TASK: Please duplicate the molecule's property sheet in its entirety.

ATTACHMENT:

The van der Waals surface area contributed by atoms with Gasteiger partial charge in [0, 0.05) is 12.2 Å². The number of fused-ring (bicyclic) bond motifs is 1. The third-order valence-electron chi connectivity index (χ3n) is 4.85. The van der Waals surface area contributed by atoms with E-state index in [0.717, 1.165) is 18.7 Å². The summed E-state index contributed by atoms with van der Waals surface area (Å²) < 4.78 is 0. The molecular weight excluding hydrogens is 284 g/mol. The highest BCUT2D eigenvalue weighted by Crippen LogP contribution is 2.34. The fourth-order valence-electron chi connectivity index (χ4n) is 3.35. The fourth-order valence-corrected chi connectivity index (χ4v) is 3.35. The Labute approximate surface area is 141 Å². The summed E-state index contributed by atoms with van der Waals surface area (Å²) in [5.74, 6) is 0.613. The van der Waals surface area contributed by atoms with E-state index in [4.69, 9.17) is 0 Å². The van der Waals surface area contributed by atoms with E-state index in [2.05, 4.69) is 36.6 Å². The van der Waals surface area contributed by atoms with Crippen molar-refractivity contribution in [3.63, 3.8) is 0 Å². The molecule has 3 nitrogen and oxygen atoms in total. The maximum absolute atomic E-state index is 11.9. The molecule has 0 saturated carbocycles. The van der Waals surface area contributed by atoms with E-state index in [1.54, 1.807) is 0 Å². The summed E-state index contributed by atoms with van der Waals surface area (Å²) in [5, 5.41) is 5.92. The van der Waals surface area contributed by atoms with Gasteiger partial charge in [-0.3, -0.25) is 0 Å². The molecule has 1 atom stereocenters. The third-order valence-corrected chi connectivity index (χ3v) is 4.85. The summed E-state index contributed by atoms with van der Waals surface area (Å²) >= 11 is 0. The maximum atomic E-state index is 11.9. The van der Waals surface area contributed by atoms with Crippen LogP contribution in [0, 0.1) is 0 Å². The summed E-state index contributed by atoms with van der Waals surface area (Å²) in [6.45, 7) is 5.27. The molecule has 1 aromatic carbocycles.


The van der Waals surface area contributed by atoms with Gasteiger partial charge in [0, 0.05) is 12.2 Å². The number of fused-ring (bicyclic) bond motifs is 1. The third-order valence-electron chi connectivity index (χ3n) is 4.85. The van der Waals surface area contributed by atoms with E-state index in [0.717, 1.165) is 18.7 Å². The summed E-state index contributed by atoms with van der Waals surface area (Å²) < 4.78 is 0. The molecular weight excluding hydrogens is 284 g/mol. The highest BCUT2D eigenvalue weighted by Crippen LogP contribution is 2.34. The fourth-order valence-electron chi connectivity index (χ4n) is 3.35. The fourth-order valence-corrected chi connectivity index (χ4v) is 3.35. The Labute approximate surface area is 141 Å². The summed E-state index contributed by atoms with van der Waals surface area (Å²) in [5.74, 6) is 0.613. The van der Waals surface area contributed by atoms with E-state index in [4.69, 9.17) is 0 Å². The van der Waals surface area contributed by atoms with E-state index in [2.05, 4.69) is 36.6 Å². The van der Waals surface area contributed by atoms with Crippen molar-refractivity contribution in [3.63, 3.8) is 0 Å². The molecule has 3 nitrogen and oxygen atoms in total. The maximum absolute atomic E-state index is 11.9. The molecule has 0 saturated carbocycles. The van der Waals surface area contributed by atoms with E-state index in [1.54, 1.807) is 0 Å². The summed E-state index contributed by atoms with van der Waals surface area (Å²) in [5, 5.41) is 5.92. The van der Waals surface area contributed by atoms with Gasteiger partial charge in [-0.3, -0.25) is 0 Å². The molecule has 1 atom stereocenters. The third-order valence-corrected chi connectivity index (χ3v) is 4.85. The summed E-state index contributed by atoms with van der Waals surface area (Å²) >= 11 is 0. The maximum atomic E-state index is 11.9. The van der Waals surface area contributed by atoms with Crippen LogP contribution in [0, 0.1) is 0 Å². The summed E-state index contributed by atoms with van der Waals surface area (Å²) in [6.45, 7) is 5.27. The molecule has 1 aromatic carbocycles.